With duck seasons under way in the southern states, it seems fitting this month that we turn the spotlight on man’s best friend. After all, dogs are an important part of hunting, having worked side-by-side with shooters for centuries. This great relationship has led to a highly refined ability to quickly retrieve over land or water and from this tradition comes the modern SSAA discipline of Working Gundogs.
Even those with little interest in other shooting sports are quick to appreciate the skills of the dogs, and if you’ve visited a SSAA SHOT Expo you’ll know the Working Gundog demonstrations are one of the most popular attractions. But with the good comes the bad. The discipline requires arguably the most expensive, unique, frustrating and temperamental piece of equipment in all the shooting sports – a dog – but ask anyone involved in the discipline and they’ll tell you they wouldn’t have it any other way.
Owning a well-trained gundog doesn’t happen by chance, an intensive training program is normally undertaken from the puppy stage, often with the help of a club. While there’s no hunting in the discipline itself, there are obvious crossover applications which can be applied to the field and many competitors do this. Clubs and competitions are structured to facilitate all levels of dogs from beginners to mature champions, and some of Australia’s leading trainers and handlers are SSAA instructors.
One of those is national discipline chairman Jim Jeffrey who told me gundog work is probably the closest thing to an even partnership between an animal and a human. “For example with Pointers and Setters, the dog can’t get the game without the gunner and often the gunner can’t get the game without the dog,” he said.
While all the dogs are winners in my eyes, this is a competition after all which takes place across four sub-disciplines – Retrieving; Hunt, Point and Retrieve; Spaniel; and Pointer and Setter – with various breeds of Labradors, Brittanys, retrievers, Pointers, Setters, spaniels, Munsterlanders, Weimaraners and more all having their own skills and specialities while also falling into one of the sub-disciplines.
During competitions the dogs are assessed on a variety of skills and score points for factors like obedience, steadiness, ability to locate and quietness, while they can lose points for missing game, failing to obey commands, dropping game or blinking (deliberately leaving their pointing position).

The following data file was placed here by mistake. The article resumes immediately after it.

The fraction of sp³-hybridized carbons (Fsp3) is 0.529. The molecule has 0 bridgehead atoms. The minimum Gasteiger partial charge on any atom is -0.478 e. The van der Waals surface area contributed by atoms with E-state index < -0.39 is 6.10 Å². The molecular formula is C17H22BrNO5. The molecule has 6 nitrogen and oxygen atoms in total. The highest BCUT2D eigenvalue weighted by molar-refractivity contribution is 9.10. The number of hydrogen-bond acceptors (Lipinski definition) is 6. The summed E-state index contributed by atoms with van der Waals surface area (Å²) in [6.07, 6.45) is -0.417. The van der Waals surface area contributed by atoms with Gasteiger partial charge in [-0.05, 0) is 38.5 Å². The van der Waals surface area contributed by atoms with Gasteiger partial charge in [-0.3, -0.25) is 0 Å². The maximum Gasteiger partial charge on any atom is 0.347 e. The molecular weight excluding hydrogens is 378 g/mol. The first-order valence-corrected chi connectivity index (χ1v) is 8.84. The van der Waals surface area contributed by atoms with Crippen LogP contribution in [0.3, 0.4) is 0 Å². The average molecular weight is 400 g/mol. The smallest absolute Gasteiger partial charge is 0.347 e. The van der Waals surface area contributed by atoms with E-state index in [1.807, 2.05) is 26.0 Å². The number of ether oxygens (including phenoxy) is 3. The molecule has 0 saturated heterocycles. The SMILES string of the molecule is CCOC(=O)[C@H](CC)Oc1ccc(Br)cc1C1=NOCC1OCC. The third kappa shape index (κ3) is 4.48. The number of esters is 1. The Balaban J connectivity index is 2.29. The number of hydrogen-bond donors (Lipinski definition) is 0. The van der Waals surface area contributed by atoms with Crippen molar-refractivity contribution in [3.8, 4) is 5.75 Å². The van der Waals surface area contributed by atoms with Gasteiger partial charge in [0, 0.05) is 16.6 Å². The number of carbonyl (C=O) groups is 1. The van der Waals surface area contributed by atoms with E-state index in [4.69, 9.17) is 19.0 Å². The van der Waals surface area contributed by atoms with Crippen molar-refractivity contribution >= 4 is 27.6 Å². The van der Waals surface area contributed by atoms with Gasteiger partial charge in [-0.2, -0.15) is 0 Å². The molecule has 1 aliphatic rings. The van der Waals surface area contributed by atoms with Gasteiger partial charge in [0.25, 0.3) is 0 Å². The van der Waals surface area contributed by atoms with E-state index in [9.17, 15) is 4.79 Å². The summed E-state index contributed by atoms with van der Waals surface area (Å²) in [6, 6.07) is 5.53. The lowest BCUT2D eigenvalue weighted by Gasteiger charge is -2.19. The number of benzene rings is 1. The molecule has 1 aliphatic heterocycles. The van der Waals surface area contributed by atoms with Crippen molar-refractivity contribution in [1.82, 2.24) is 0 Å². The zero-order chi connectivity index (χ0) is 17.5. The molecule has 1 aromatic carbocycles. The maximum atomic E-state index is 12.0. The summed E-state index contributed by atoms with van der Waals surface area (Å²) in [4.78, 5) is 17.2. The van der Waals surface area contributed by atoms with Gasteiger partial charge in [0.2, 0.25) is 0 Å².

Not having my own dog makes it all but impossible to properly participate in the discipline but as Jim explained: “Some of our members don’t have dogs, they just like to spectate and come camping with us.”
I arranged to meet SSAA (SA) WGAA (Working Gundog Association Australia) secretary Patrick Torrens for a training day at a dam in Mount Barker. The SA branch doesn’t have the depth to stage fully-fledged competitions but are enjoying a resurgence at the moment and there’s never been a better time to get involved.
Our training ground for the day not only served as the local swimming pool and a way to practice water retrieves, it was also useful for keeping dogs cool in 38C. One after another Patrick launched a red plastic dummy into the water for the dogs to dutifully return. Patrick was there with Logan, his English Spring Spaniel imported from the UK, who displayed textbook obedience and eagerness both in and out of the water.
One thing that caught my eye were the different swimming styles, Labradors making the transition from land to water with complete ease, while others splashed and slapped the water the whole time. Patrick explained that swimming ability comes with age and experience. “Most younger dogs won’t be comfortable in the water right away but you see older dogs, who are a lot calmer, let themselves sink a bit which allows them to cruise and use less energy,” he said.
There were a few mishaps with some of the younger dogs failing to complete the retrieves but the more experienced ones ensured no-one had to swim into the dam to retrieve the dummy. The dummy is made of high-density foam, ensuring it floats, and the colour makes it easy for dogs to see. The dummy itself isn’t overly important and using a variety of them is a good way to keep dogs interested and stimulated.